Cool! Java is moving forward! And JSR-310 is proposed for Java SE 8!
But, lets take a peek at the interesting stuff... the licensing terms. (OK, its not really that interesting unless you want to understand the raging Java disputes...)
Firstly, the licenses are provided in Word Document format! (See section 2.18 of the JSR page for the links)
Its late here, so I only have limited time to evaluate the licenses. At first glance, the Specification and Reference Implementation licenses look fairly normal and bland (but I may be wrong). The interesting one is the TCK (testing kit) license.
I emphasise that this should be considered to be notes on the TCK license based on a relatively quick reading. If you read this blog and reference this topic/story in another blog or article, you are advised to read and examine the original license text yourself, or include a suitable caveat.
The famous "Field of Use" is an explicit part of the license:
The "Java Environment Specification" is defined, covering Java SE:
The definition of a "product" contains what looks like an unusual part (highlighted). It appears that a "product" must meet three criteria beyond the basic ones:
- "have a principal purpose which is substantially different from a stand-alone implementation of that specification"
- "represent a significant functional and value enhancement over any stand-alone implementation of that specification"
- "not be marketed as a technology which replaces or substitutes for a stand-alone implementation of that specification"
I believe that Apache Harmony would fail all three of these tests (were the project to try and implement this JSR, which they probably won't). Since a "stand-alone implementation" would be either OpenJDK or OracleJDK, the principal purpose of Harmony is clearly the same (not substantially different), Harmony does not offer significant functional enhancement, and Harmony would be marketed as a replacement for OpenJDK/OracleJDK.
Criteria are given as to what not to do. This indicates that no one may distribute code that implements the specification unless it is part of a product, as defined above. Given Apache Harmony cannot be a product, it cannot be distributed.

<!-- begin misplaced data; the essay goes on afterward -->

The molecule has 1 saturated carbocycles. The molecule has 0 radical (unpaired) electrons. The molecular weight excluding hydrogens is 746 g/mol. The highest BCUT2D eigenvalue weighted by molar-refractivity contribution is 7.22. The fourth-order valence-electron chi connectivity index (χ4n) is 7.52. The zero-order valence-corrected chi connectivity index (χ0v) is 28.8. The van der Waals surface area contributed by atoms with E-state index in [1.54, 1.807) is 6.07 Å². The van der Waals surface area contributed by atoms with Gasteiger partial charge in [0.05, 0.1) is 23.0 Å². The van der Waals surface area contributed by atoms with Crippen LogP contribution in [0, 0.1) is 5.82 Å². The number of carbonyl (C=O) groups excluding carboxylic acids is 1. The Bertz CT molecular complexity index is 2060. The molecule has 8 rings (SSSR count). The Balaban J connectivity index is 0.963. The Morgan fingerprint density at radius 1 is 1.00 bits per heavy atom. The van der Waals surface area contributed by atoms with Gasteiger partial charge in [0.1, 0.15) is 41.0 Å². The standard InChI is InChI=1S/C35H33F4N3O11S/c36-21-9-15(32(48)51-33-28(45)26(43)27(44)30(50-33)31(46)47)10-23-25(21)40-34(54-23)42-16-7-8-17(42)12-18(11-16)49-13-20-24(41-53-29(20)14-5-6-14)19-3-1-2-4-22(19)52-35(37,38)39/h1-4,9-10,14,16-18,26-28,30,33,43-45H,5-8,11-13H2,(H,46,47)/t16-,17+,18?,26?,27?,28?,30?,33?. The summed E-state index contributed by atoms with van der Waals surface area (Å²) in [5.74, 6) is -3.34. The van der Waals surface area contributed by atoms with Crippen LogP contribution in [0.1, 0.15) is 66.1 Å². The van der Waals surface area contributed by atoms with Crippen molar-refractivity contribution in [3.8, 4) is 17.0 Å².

Were a court case to challenge the contents of the license, Oracle can at its discretion terminate the licence.
And Exhibit A contains the actual "Field of Use" terms. These specifically exclude wireless mobile telephones, kiosks and even netbooks (highlighted). Remember that any Field of Use restriction violates the OSI open source definition.
The published release must contain a note from Oracle emphasising the conditions on further distribution:
The cost of the TCK is specified. And it is cheap. So, none of the dispute is directly about money (indirectly is another matter!).
And thats it. Well, at least the parts I see as being interesting. But if you want to comment on this, you really should read it yourself!
Sadly, at 3am, I don't have time to contrast the TCK license with the JSPA.
To be honest, I'm surprised that the TCK license for Java SE 7 still contains any pretence that it can be implemented in open source by anyone other than Oracle. At least the restrictions are clear (and I suspect, but cannot prove, that very similar restrictions were offered for Java SE 5 in the Sun/Oracle vs Harmony dispute).
I personally expect these 4 JSRs to pass the JCP Executive Committee vote in two weeks time as I see no evidence that committee members are still up for a fight. If the vote passes, I expect the ASF will immediately leave the JCP.
I will leave the biggest amusing point until last. The TCK license conflicts with the JSR! The JSR itself says:
So, the JSR is targetted at embedded environments! That's not what the TCK license says ;-)
Apache Software Foundation member, speaking personally
Oracle Java Champion, speaking personally
Not a committer on Harmony or OpenJDK